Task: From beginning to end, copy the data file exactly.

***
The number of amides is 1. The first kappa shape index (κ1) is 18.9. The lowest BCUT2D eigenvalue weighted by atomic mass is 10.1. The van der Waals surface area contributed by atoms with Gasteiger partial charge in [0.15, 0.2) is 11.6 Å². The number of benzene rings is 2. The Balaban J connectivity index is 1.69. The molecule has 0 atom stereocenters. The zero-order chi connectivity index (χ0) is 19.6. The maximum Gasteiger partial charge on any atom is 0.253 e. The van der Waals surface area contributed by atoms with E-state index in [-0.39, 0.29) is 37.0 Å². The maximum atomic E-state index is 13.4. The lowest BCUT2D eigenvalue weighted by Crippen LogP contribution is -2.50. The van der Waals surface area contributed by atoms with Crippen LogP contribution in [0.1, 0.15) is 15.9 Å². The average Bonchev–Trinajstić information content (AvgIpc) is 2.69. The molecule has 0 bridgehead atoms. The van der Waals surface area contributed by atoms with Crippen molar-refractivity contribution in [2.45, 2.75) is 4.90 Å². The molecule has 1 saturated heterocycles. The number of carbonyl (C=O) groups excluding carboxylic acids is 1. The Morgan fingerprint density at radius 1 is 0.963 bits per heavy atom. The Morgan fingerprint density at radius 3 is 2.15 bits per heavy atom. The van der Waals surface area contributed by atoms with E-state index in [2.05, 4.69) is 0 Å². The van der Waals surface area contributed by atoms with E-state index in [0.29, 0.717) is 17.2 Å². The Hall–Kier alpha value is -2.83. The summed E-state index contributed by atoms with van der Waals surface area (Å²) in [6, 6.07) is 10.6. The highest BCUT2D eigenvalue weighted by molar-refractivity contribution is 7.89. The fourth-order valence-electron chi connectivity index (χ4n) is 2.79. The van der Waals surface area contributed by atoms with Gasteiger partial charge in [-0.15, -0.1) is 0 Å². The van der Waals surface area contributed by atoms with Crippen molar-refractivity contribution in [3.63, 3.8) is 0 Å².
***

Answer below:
The number of amides is 1. The first kappa shape index (κ1) is 18.9. The lowest BCUT2D eigenvalue weighted by atomic mass is 10.1. The van der Waals surface area contributed by atoms with Gasteiger partial charge in [0.15, 0.2) is 11.6 Å². The number of benzene rings is 2. The Balaban J connectivity index is 1.69. The molecule has 0 atom stereocenters. The zero-order chi connectivity index (χ0) is 19.6. The maximum Gasteiger partial charge on any atom is 0.253 e. The van der Waals surface area contributed by atoms with E-state index in [-0.39, 0.29) is 37.0 Å². The maximum atomic E-state index is 13.4. The lowest BCUT2D eigenvalue weighted by Crippen LogP contribution is -2.50. The van der Waals surface area contributed by atoms with Crippen LogP contribution in [0.1, 0.15) is 15.9 Å². The average Bonchev–Trinajstić information content (AvgIpc) is 2.69. The molecule has 0 bridgehead atoms. The van der Waals surface area contributed by atoms with Crippen molar-refractivity contribution in [2.45, 2.75) is 4.90 Å². The molecule has 1 saturated heterocycles. The number of carbonyl (C=O) groups excluding carboxylic acids is 1. The Morgan fingerprint density at radius 1 is 0.963 bits per heavy atom. The Morgan fingerprint density at radius 3 is 2.15 bits per heavy atom. The van der Waals surface area contributed by atoms with E-state index in [2.05, 4.69) is 0 Å². The van der Waals surface area contributed by atoms with E-state index in [0.29, 0.717) is 17.2 Å². The Hall–Kier alpha value is -2.83. The summed E-state index contributed by atoms with van der Waals surface area (Å²) in [6, 6.07) is 10.6. The highest BCUT2D eigenvalue weighted by molar-refractivity contribution is 7.89. The fourth-order valence-electron chi connectivity index (χ4n) is 2.79. The van der Waals surface area contributed by atoms with Gasteiger partial charge in [-0.15, -0.1) is 0 Å². The van der Waals surface area contributed by atoms with Crippen molar-refractivity contribution in [3.63, 3.8) is 0 Å².